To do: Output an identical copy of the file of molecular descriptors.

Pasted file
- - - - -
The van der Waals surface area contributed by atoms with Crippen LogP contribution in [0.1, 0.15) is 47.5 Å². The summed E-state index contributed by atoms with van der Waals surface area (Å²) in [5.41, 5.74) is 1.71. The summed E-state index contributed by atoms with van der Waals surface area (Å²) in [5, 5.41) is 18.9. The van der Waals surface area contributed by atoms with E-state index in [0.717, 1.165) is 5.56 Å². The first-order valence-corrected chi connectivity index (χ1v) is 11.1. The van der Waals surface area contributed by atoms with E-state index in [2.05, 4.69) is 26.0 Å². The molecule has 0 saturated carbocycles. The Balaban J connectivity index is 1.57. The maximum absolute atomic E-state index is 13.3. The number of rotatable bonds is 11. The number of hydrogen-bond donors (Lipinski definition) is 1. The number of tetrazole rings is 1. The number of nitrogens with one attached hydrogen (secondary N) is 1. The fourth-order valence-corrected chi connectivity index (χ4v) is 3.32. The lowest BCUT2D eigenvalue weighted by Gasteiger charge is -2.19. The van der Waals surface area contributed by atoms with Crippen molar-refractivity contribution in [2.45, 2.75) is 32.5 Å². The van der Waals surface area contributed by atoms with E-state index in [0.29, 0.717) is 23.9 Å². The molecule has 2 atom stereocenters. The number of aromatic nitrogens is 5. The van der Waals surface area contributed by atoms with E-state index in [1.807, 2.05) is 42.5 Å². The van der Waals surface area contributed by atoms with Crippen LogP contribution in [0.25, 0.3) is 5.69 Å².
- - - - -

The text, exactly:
The van der Waals surface area contributed by atoms with Crippen LogP contribution in [0.1, 0.15) is 47.5 Å². The summed E-state index contributed by atoms with van der Waals surface area (Å²) in [5.41, 5.74) is 1.71. The summed E-state index contributed by atoms with van der Waals surface area (Å²) in [5, 5.41) is 18.9. The van der Waals surface area contributed by atoms with E-state index in [0.717, 1.165) is 5.56 Å². The first-order valence-corrected chi connectivity index (χ1v) is 11.1. The van der Waals surface area contributed by atoms with E-state index in [2.05, 4.69) is 26.0 Å². The molecule has 0 saturated carbocycles. The Balaban J connectivity index is 1.57. The maximum absolute atomic E-state index is 13.3. The number of rotatable bonds is 11. The number of hydrogen-bond donors (Lipinski definition) is 1. The number of tetrazole rings is 1. The number of nitrogens with one attached hydrogen (secondary N) is 1. The fourth-order valence-corrected chi connectivity index (χ4v) is 3.32. The lowest BCUT2D eigenvalue weighted by Gasteiger charge is -2.19. The van der Waals surface area contributed by atoms with Crippen molar-refractivity contribution in [2.45, 2.75) is 32.5 Å². The van der Waals surface area contributed by atoms with E-state index in [0.29, 0.717) is 23.9 Å². The molecule has 2 atom stereocenters. The number of aromatic nitrogens is 5. The van der Waals surface area contributed by atoms with E-state index in [1.807, 2.05) is 42.5 Å². The van der Waals surface area contributed by atoms with Crippen LogP contribution in [0.25, 0.3) is 5.69 Å².